A good teacher is always a help in the pupil's pursuit of accomplishment and perfection. For the pupil, the important things are his own enthusiasm and personal effort that can sustain patient ant persistent work towards growth and progress. The teacher comes into uplift the pupil's effort, his growing knowledge, his skills, his orientation. When a good teacher and a good pupil come together, astonishing results follow for both of them â and under ideal conditions incredible transmutations of the personality and its power take place, as we can witness in some of the selections
in this book.
Instruction, example and influence are the three instruments of a good teacher. A good teacher does not instruct merely by words. In fact, he makes a sparing use of them. He utilizes his communicative skills to invent illuminating phrases and expressions, to initiate meaningful devices and projects, and to create a stimulating atmosphere and environment.
The art of instruction is extremely subtle and delicate, but a good teacher practices this art effortlessly. He harmoniously blends formal with informal instruction. He varies his methods according to circumstances and organizes his teaching to suit the varying demands and needs of his pupils. A good teacher is a keen observer and tries to understand each of his pupils by a kind of identity. He strives untiringly to make his programmes or lessons interesting and to awaken in his pupils a power of concentration and an irresistible will for progress. Finally, he instructs even without instructing, and allows his inner mastery of his own knowledge to shine out through actions rather than through words.
A good teacher knows that example is more important than instruction, and he strives not only to keep his ideals in front of him, but also to progressively embody them. He is scrupulously scientific in detecting his. own errors and defects, knowing very well mat he cannot demand from his students what he himself cannot practice. The example expected from the teacher is not merely his outward behavior, but his inner life, his aims and the sincerity with which he pursues those aims.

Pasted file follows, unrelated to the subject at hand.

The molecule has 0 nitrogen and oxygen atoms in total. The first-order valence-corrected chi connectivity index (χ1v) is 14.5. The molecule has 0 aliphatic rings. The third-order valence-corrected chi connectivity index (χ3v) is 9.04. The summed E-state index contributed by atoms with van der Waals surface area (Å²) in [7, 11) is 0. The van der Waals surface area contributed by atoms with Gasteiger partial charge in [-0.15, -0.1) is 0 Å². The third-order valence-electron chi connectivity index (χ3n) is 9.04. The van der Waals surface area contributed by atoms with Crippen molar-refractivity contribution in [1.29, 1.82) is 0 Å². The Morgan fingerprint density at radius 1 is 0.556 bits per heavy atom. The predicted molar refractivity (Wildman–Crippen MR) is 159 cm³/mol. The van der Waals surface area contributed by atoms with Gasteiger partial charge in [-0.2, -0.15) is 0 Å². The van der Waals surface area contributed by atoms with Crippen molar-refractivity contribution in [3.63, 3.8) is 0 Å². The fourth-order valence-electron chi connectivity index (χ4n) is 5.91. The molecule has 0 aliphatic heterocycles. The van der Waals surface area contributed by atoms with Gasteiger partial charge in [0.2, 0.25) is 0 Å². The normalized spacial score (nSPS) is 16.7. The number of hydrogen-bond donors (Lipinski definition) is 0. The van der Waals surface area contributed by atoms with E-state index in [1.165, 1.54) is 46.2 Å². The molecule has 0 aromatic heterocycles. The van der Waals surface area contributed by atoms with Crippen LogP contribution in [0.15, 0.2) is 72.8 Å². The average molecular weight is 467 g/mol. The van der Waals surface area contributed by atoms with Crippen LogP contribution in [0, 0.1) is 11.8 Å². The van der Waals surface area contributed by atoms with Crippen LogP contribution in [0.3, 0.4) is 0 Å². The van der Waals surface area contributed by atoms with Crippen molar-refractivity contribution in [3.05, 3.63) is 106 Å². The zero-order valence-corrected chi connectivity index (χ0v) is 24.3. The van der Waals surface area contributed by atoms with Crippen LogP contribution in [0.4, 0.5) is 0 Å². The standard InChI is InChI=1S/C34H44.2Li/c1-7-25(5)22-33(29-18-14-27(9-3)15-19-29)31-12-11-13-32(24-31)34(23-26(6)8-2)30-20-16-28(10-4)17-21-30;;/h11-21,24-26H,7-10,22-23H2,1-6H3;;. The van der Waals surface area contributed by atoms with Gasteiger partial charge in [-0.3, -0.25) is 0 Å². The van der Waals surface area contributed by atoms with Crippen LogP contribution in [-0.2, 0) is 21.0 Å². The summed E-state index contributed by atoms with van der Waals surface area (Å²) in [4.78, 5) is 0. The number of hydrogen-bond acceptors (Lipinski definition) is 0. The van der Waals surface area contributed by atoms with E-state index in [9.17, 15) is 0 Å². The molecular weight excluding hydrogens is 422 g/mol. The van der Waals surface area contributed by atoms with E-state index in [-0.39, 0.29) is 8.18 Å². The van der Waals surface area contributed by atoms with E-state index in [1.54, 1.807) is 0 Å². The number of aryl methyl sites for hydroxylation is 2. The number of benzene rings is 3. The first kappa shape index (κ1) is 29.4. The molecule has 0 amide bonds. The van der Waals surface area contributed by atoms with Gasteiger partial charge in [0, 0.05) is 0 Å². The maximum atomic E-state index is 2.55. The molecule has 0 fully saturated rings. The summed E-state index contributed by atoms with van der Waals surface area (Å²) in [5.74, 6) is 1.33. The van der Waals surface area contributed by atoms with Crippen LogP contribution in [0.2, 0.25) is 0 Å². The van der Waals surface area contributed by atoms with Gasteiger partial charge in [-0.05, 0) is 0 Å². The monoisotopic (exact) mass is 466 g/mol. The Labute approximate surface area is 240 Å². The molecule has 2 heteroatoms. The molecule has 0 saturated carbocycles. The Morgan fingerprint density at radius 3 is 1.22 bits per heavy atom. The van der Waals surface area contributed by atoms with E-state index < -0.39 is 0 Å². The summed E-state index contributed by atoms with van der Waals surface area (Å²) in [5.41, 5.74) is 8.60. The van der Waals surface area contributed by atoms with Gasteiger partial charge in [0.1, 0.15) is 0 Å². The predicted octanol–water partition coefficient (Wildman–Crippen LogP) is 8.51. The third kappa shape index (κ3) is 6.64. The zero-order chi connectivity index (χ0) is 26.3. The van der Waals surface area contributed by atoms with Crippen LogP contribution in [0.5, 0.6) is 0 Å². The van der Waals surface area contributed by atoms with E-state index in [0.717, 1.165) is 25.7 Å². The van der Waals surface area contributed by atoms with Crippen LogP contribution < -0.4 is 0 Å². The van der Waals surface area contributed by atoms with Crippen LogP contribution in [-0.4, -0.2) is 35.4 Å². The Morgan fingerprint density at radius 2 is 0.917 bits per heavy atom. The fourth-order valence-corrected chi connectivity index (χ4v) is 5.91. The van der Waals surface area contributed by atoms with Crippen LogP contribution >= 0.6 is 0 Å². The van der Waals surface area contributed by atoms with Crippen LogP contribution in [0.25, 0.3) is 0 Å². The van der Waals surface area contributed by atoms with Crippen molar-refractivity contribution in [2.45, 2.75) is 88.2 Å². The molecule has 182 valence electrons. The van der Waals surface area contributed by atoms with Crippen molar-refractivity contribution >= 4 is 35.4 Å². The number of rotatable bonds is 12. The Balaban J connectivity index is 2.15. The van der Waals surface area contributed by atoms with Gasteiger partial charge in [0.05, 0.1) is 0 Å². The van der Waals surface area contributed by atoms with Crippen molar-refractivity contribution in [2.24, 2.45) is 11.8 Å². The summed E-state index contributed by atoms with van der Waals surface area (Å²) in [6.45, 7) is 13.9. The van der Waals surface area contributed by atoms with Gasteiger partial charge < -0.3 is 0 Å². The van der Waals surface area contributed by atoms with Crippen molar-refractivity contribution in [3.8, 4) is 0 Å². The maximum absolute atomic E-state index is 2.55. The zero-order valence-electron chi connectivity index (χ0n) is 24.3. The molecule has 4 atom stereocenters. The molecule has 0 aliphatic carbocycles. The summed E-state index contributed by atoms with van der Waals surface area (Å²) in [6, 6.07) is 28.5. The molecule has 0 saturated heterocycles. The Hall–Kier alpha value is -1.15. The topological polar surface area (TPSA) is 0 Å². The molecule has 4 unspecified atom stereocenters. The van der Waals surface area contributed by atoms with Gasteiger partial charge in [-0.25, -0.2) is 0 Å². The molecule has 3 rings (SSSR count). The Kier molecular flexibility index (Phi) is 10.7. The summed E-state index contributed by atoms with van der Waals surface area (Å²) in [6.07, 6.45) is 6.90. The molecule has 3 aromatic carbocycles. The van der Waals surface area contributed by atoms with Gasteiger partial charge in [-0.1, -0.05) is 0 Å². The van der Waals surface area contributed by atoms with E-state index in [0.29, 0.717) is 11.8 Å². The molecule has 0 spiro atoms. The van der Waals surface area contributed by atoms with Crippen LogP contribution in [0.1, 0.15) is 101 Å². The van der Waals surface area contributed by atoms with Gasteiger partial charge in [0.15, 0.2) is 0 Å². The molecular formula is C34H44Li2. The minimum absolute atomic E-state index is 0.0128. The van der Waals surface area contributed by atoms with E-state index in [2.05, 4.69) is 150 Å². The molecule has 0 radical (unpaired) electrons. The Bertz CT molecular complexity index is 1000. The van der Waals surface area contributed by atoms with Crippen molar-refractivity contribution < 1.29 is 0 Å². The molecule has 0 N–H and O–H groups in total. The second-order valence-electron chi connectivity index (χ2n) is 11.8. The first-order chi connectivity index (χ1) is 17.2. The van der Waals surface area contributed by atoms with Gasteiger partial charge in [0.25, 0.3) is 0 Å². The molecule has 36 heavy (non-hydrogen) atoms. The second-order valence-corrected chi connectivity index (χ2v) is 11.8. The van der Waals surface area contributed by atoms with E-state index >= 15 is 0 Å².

It is sometimes argued that what should be
expected from the teacher is professional competence and a power of communication, and nothing more. But this contention ignores the fact that the example set by the teacher's inner and outer life is automatically communicated to the pupils, whether this is intended or not. Giving a good example is an inherent part of the teacher's task.
But this is not all. Even more powerful than example is the direct influence the teacher exercises upon his students. Influence is the power of contact and the nearness of the teacher's presence. Knowingly or unknowingly, teachers tend to exercise authority over their students, and sometimes this authority smacks of arrogance, not infrequently, the act of teaching itself becomes a battery of suggestions of more or less hypnotic intensity. A good teacher must be intent upon cultivating healthy attitudes and traits which have salutary effects on students.
A good teacher accepts his work as a trust given to him by his station and its duties. He recognizes his own importance while acknowledging its relativity. He suggests but does not impose, he is a friend and a philosopher and guide; he does not arrogate to himself vain masterhood. Inspired by humility, he looks upon himself as a child leading children.
A good teacher is a constant learner. He not only renews his knowledge in the field of his specialization/but he Also continues to enrich his personality and strives to achieve deeper and higher realizations. Even as he rises higher and higher, he feels a greater and greater need to share his knowledge, skill, experience and illumination with others, particularly with younger generations. In doing so, he may encounter resistance and conflict.
Let us now turn to the pupil. Every child has an inner desire to learn and to grow, but the most important characteristic of the good pupil is his zeal or enthusiasm. This zeal is that determines the persistence of his effort, and such persistence is indispensable to achieve higher and higher levels of excellence. A good pupil is a seeker of knowledge and, motivated by curiosity and a growing sense of wonder, seeks knowledge for its own sake. he travels from the known to the unknown, and in this travels does not limit himself to thought and imagination alone, but sets out to come in direct contact with Nature and Man, in order to gain access to wider, deeper and higher realms